INNER VIEW: John Roseboro

One day this summer I was scrolling Instagram for absolutely no reason (as one will in the latest edition of modern existence.) 99% of the time I never find anything of interest and all the time spent browsing is rarely justified. But not on this day. Along my scroll journey I saw a picture of a guy with this giant smile, index finger one each cheek like a frame for the joy. It gave me a similar feeling to that famous photo of Ramana Maharshi where the joy is palpable. Who is this person? John Roseboro. I went to Spotify (as one will in the latest edition of music consumerism) and clicked on the record “Human Nature”, a beautifully painted cover with rose pink and green (a favorite combo) and played the first track. “Feeling inside out, the world is upside down…” over maj7 chords in a Bossa nova feel. WHAT. That’s 3 checks and like that you find something completely new that hits you. It rarely happens and when it does it really hits. I spent the next few days ripping around Ravenna, Italy, where I was all summer, on a scooter and listening to this record. Not only sonically is it the music I gravitate towards most as a listener, but the message and intent of the songs felt so similar to that which I try and convey in my own music – just almost opposing styles of delivery. Where I attempt to hold up mirrors and rattle out of complacency with chaos in hopes of removing all that doesn’t serve you so as to reveal human possibility, John ushers you directly into that natural state of love, acceptance and awareness. This was clearly not ego music, this was a calling and in todays world it feels rare and necessary to lift up however we can. So, I messaged John and just told him I thought what he is doing is special. He happened to be in Germany at the time and by the fates we were able to make a show happen in Italy. Him and his partner, Lizzy, flew down. I greeted them soaking wet and anxious at a cafe in the Giardini Pubblici, it was the second day it rained in 2 months. We talked for hours, walked the town and played a show together at Hanabi that night. These are real deal, lovely human beings, instant friends in addition to great artists and I hope to know and hang with them for a very long time. OK, I’m gonna shut the fuck up now and here’s a conversation with the man himself, John Roseboro. Enjoy. (& Come see us 9/22 in Brooklyn on the Sultan Room Rooftop w/ Santa Chiara and Bill Waters)

Ron Gallo: OK, i already know, but let’s go over the basics first for the people, give me a brief history of how this musical project came to be (additional challenge for the ADHD readers – try and tell the whole story in 5 single words)

John Roseboro: For 6 months I lived with some inspired people. They taught me to live off the land and love the Lord. Sometimes I would play guitar for them and try to “make it sound like all the instruments”. They liked that, but have mixed feelings about what I do now.

Eventually, I moved to Southern California, went to school, started a family, and began work in my field of study. I was a mortician. In mid-2020 I began sharing songs like the ones I used to play on the farm. They were largely well received. People told me that the songs helped them and I began to reckon that I could better serve my community through music and art.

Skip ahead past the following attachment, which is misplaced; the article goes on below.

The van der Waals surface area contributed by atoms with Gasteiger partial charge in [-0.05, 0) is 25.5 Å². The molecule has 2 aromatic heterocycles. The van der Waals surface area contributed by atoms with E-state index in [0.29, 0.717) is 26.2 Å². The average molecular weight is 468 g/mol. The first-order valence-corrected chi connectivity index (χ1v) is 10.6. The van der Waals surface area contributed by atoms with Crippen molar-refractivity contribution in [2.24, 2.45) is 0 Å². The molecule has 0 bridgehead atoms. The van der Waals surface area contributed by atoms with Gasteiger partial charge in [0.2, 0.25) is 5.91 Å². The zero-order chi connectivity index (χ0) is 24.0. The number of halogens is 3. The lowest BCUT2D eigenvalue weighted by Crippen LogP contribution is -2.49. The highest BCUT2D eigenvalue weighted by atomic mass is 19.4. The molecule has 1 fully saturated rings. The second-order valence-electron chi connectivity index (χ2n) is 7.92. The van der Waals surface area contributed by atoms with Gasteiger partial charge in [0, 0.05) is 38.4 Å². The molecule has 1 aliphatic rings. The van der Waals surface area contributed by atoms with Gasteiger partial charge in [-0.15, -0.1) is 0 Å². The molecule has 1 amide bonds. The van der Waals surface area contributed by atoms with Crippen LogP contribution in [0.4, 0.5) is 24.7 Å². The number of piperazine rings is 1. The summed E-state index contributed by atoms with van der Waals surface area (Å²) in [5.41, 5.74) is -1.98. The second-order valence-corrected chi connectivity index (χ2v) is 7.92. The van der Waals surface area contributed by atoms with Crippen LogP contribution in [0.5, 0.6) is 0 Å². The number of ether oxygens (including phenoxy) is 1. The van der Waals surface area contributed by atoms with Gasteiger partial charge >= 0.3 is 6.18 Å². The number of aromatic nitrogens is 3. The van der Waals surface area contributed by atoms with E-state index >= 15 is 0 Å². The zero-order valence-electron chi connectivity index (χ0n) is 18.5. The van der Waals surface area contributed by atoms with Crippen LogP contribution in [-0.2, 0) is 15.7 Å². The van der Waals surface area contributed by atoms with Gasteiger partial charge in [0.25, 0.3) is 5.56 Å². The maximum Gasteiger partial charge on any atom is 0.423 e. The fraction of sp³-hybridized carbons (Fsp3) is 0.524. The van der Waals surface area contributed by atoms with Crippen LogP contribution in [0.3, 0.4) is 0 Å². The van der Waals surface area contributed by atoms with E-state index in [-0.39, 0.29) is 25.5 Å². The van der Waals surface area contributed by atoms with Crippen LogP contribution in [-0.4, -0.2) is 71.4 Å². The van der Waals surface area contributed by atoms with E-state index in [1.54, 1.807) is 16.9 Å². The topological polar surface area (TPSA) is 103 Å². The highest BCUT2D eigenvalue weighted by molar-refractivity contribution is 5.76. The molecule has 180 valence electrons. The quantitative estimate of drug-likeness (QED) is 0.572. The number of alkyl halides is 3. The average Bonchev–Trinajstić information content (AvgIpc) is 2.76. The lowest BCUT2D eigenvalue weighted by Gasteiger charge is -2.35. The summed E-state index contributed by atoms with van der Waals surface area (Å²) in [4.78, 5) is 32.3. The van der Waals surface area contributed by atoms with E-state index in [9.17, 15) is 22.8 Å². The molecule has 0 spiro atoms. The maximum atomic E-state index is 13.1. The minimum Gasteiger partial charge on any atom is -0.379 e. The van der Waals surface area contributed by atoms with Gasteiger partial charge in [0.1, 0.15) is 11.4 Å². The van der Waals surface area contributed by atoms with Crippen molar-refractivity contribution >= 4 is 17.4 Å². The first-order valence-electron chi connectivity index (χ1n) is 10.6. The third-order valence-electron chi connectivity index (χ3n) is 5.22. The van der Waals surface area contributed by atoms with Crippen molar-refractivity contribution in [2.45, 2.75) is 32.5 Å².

After turning down predatory and exploitative record deals, my wife, who never believed in the music, ended our relationship, believing my work and worldview would lead me to poverty. 

In a way she was right because suddenly I was divorced, homeless, and quite literally penniless. She took the car. I moved to NYC for public transportation, but it proved to be one of the best things for me… God is with me and I’ve gotten to do a lot of cool stuff with lot of cool people. Soon I hope to get to a place where I can take care of myself, my family, and the people around me— live off the land and love the Lord.

TL;DR: I kept pulling the thread.

RG: i think your story is about 1000 times more compelling and pure than most people that get into the world of indie music and it speaks to a higher purpose in music and in life – how would you define that purpose? and because of the nature of the whole pursuit do you find it difficult to maintain the balance between that pure intention and ego at times?

JR: Thank you! The mission statement has always been to communicate God’s heart. Only due to the Divine Dramody that is my life do some of the newer songs include autobiographical parts as a processing mechanism. When I hear of an “artist” that has been given unmerited resources or opportunities that I have reason to believe would be better in my hands or that I feel I have earned, many times I have a flare of envy and my ego swells. Ultimately, you remember who you are and that your star will rise (and fall) when it’s time.

RG: you’re just closing up a summer spent touring and traveling around europe. give me some of the highlights both big and small? (can tell it thru photos with captions as well)

So many new friends

Seeing and signing my record

Local cuisine

Lizzy’s baptism

Start

RG: what is the feeling for you of returning to the states after stepping outside for a while?